Nonfiction

Going West [Revisited]

The West has become synonymous with ruggedness, high adventure, manifest destiny, desert climates, and shootouts amongst outlaws and lawmen.

Going West [Revisited]

The following piece was originally published in El Portal's THIS IS WEST blog. G. Michael Rapp was the original author, and he revised this posting for Palabras.


[To] go west: 1) If something goes west, it is lost, damaged, destroyed, or spoiled in some way; and 2) (British & Australian, old-fashioned) if someone goes west, they die.*

The West has become synonymous with ruggedness, high adventure, manifest destiny, desert climates, and shootouts amongst outlaws and lawmen. In American society, the West is where the nation-state must meet its foreordained destiny, amongst the plains, deserts, and great, snow-capped mountains. In other words, the West is America’s frontier, lost to time and progress. Frederick Jackson Turner cemented the importance of this western frontier saying, “The existence of an area of free land, its continuous recession, and the advance of American settlement westward explain American development.” This same thinking believed the West was a place where prosperity was to be found (Think: Go West, young man…), with prospector’s gold pan or farmer’s plow. However, throughout history, the West has often been synonymous with death. The ancient Egyptians buried their dead on the western banks of the great Nile River. The West is where the blazing hot sun sets at the end of the day. More specifically, the West is where the sun goes to die at night. It is then renewed again the next day by rising from the East. During World War One, British and Australian soldiers might say their dead comrades went West. This beautiful euphemism, in all its simplicity, suggests that the West is not what it seems. Although the West has been appropriated by the sweet words of progress, hope, and life, it is death that is quite familiar with and even comfortable in the West. A few lines from a poem written by a colleague, Manuel Tavizo, best sum this up:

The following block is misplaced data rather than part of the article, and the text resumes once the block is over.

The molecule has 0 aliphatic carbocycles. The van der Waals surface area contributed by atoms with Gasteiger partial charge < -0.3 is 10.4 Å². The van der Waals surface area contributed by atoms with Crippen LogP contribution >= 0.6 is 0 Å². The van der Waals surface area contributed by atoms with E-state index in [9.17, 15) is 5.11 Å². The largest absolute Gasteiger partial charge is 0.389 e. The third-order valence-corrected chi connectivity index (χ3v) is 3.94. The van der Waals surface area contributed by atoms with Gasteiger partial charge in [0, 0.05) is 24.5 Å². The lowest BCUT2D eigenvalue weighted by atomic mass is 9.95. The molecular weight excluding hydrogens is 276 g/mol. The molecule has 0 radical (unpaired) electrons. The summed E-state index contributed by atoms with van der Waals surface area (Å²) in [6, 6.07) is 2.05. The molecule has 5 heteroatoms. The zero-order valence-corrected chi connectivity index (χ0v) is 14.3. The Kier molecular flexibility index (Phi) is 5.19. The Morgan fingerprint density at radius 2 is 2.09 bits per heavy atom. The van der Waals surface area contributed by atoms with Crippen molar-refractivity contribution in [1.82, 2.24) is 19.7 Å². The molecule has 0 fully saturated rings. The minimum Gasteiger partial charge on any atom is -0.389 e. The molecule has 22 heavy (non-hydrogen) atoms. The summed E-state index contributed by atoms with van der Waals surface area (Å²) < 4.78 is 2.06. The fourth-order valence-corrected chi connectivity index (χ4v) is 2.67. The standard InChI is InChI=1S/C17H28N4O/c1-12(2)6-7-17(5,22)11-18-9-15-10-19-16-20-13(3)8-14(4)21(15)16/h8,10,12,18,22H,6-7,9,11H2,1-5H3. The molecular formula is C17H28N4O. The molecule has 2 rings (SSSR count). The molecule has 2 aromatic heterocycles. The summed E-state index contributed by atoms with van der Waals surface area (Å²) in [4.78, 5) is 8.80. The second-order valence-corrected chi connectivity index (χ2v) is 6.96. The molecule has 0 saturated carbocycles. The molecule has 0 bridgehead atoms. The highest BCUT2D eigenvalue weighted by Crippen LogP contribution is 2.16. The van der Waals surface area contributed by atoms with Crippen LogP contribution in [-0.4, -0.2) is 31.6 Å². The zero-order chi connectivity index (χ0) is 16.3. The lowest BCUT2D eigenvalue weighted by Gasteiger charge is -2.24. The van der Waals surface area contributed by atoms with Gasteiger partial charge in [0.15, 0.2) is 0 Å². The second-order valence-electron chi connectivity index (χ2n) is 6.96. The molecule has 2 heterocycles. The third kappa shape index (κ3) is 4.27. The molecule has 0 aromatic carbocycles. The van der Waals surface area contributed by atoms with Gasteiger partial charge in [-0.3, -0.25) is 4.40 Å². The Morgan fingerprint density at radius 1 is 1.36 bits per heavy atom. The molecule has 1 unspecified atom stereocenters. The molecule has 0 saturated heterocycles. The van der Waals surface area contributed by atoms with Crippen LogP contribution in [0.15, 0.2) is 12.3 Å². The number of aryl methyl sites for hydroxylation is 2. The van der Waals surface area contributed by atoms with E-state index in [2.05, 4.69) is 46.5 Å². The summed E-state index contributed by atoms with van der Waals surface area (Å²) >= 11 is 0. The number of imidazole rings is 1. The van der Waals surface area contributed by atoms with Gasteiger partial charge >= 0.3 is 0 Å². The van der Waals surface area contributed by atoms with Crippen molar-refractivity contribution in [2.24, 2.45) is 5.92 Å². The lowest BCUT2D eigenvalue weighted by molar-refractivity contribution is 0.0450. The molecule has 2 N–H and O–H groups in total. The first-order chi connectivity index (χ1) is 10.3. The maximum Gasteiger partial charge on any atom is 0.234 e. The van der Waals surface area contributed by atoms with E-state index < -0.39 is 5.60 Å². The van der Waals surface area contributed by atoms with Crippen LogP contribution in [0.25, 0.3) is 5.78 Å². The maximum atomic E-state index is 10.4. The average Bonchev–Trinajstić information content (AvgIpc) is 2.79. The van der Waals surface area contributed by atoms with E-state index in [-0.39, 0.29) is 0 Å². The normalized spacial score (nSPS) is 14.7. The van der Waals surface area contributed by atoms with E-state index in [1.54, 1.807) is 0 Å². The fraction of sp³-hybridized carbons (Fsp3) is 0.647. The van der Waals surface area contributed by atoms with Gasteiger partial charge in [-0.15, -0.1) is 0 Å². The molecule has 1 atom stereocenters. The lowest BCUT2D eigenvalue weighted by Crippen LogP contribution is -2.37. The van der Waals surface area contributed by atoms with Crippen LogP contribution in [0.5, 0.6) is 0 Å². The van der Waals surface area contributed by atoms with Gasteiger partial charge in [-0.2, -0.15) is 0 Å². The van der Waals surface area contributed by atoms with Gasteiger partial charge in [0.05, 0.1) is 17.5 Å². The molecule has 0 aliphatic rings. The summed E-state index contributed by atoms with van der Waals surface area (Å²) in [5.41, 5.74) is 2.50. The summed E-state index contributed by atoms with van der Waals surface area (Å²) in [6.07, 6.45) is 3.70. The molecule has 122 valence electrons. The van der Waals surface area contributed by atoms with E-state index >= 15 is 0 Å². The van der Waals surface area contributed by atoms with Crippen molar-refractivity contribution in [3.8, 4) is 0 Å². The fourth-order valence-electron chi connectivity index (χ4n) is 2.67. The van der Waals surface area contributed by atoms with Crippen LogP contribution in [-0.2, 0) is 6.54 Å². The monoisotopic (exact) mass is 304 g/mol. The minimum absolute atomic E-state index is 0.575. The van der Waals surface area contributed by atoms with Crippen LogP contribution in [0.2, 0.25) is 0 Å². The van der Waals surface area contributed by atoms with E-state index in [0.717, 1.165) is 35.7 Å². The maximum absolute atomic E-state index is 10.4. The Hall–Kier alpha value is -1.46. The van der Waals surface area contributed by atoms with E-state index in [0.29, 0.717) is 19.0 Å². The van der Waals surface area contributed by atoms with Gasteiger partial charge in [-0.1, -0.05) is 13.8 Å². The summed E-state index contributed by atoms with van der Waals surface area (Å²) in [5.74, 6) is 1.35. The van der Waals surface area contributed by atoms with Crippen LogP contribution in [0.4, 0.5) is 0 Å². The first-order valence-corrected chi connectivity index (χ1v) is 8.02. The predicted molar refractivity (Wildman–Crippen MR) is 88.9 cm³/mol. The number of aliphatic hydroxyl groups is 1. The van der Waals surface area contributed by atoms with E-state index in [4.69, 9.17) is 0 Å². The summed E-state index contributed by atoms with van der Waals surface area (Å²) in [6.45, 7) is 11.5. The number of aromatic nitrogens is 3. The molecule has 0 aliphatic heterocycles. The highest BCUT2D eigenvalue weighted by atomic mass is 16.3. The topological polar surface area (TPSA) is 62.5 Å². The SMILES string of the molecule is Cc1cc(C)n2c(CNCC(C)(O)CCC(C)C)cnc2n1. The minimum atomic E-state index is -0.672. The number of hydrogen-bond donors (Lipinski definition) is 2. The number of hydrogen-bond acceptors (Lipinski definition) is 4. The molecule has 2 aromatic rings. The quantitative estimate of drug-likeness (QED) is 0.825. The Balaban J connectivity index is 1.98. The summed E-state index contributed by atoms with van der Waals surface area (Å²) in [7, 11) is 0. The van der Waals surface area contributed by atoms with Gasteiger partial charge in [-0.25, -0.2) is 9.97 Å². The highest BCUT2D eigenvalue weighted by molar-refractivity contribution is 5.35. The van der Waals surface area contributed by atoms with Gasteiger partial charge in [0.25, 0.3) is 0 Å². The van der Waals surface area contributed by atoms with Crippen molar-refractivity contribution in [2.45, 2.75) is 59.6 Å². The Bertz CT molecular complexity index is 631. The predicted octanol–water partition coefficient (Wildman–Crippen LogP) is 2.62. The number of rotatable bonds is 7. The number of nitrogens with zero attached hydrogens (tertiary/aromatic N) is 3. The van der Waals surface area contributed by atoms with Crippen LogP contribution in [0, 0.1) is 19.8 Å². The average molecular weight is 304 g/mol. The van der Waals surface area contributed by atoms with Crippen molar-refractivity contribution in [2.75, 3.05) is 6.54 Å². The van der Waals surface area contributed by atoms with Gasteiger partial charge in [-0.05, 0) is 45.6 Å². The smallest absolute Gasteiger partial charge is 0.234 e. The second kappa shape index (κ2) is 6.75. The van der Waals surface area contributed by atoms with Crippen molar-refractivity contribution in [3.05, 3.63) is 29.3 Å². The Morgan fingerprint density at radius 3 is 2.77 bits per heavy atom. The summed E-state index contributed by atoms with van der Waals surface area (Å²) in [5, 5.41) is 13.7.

Mirages rise
Like clear incense
Because the sun beats that which has
Never experienced a cloud layering
Any sort of garment
But rather this place was
Exhausted of life
Before feet ever stepped on it
This place was exhausted of water
Before the canals were built
And the water evaporated as soon as it crawled
On to it, leaving us thirsty **

*Sources: Cambridge Advanced Learners Dictionary & Thesaurus and Free Dictionary

**Passage found in Fall (2014) issue of El Portal on pp. 55-56.

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